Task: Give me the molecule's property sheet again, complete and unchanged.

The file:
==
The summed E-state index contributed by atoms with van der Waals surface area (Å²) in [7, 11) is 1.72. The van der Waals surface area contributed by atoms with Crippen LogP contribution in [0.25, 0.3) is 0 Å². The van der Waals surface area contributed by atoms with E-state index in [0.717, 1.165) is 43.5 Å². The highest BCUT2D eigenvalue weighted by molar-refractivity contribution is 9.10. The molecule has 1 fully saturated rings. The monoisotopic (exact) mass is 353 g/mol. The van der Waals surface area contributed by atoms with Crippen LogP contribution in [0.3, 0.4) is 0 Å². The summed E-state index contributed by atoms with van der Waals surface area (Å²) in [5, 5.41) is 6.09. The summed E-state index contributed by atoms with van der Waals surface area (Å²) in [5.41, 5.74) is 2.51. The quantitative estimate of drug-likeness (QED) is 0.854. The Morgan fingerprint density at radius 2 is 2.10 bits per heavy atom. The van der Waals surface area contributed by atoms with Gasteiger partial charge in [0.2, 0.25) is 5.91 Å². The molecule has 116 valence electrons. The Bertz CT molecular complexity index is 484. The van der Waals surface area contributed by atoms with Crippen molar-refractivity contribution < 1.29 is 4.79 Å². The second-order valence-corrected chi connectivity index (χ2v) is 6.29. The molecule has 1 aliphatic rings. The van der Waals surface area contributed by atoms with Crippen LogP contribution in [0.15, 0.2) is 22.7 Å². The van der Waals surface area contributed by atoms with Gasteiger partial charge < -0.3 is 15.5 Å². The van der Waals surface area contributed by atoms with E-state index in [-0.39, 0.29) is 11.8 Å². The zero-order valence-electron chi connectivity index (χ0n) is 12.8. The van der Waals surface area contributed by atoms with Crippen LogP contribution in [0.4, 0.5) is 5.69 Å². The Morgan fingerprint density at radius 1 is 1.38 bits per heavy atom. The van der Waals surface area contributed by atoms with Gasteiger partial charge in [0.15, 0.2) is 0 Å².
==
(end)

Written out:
The summed E-state index contributed by atoms with van der Waals surface area (Å²) in [7, 11) is 1.72. The van der Waals surface area contributed by atoms with Crippen LogP contribution in [0.25, 0.3) is 0 Å². The van der Waals surface area contributed by atoms with E-state index in [0.717, 1.165) is 43.5 Å². The highest BCUT2D eigenvalue weighted by molar-refractivity contribution is 9.10. The molecule has 1 fully saturated rings. The monoisotopic (exact) mass is 353 g/mol. The van der Waals surface area contributed by atoms with Crippen LogP contribution in [0.3, 0.4) is 0 Å². The summed E-state index contributed by atoms with van der Waals surface area (Å²) in [5, 5.41) is 6.09. The summed E-state index contributed by atoms with van der Waals surface area (Å²) in [5.41, 5.74) is 2.51. The quantitative estimate of drug-likeness (QED) is 0.854. The Morgan fingerprint density at radius 2 is 2.10 bits per heavy atom. The van der Waals surface area contributed by atoms with Gasteiger partial charge in [0.2, 0.25) is 5.91 Å². The molecule has 116 valence electrons. The Bertz CT molecular complexity index is 484. The van der Waals surface area contributed by atoms with Crippen molar-refractivity contribution < 1.29 is 4.79 Å². The second-order valence-corrected chi connectivity index (χ2v) is 6.29. The molecule has 1 aliphatic rings. The van der Waals surface area contributed by atoms with Crippen LogP contribution in [0.15, 0.2) is 22.7 Å². The van der Waals surface area contributed by atoms with Gasteiger partial charge < -0.3 is 15.5 Å². The van der Waals surface area contributed by atoms with E-state index in [-0.39, 0.29) is 11.8 Å². The zero-order valence-electron chi connectivity index (χ0n) is 12.8. The van der Waals surface area contributed by atoms with Crippen LogP contribution in [0.4, 0.5) is 5.69 Å². The Morgan fingerprint density at radius 1 is 1.38 bits per heavy atom. The van der Waals surface area contributed by atoms with Gasteiger partial charge in [0.15, 0.2) is 0 Å².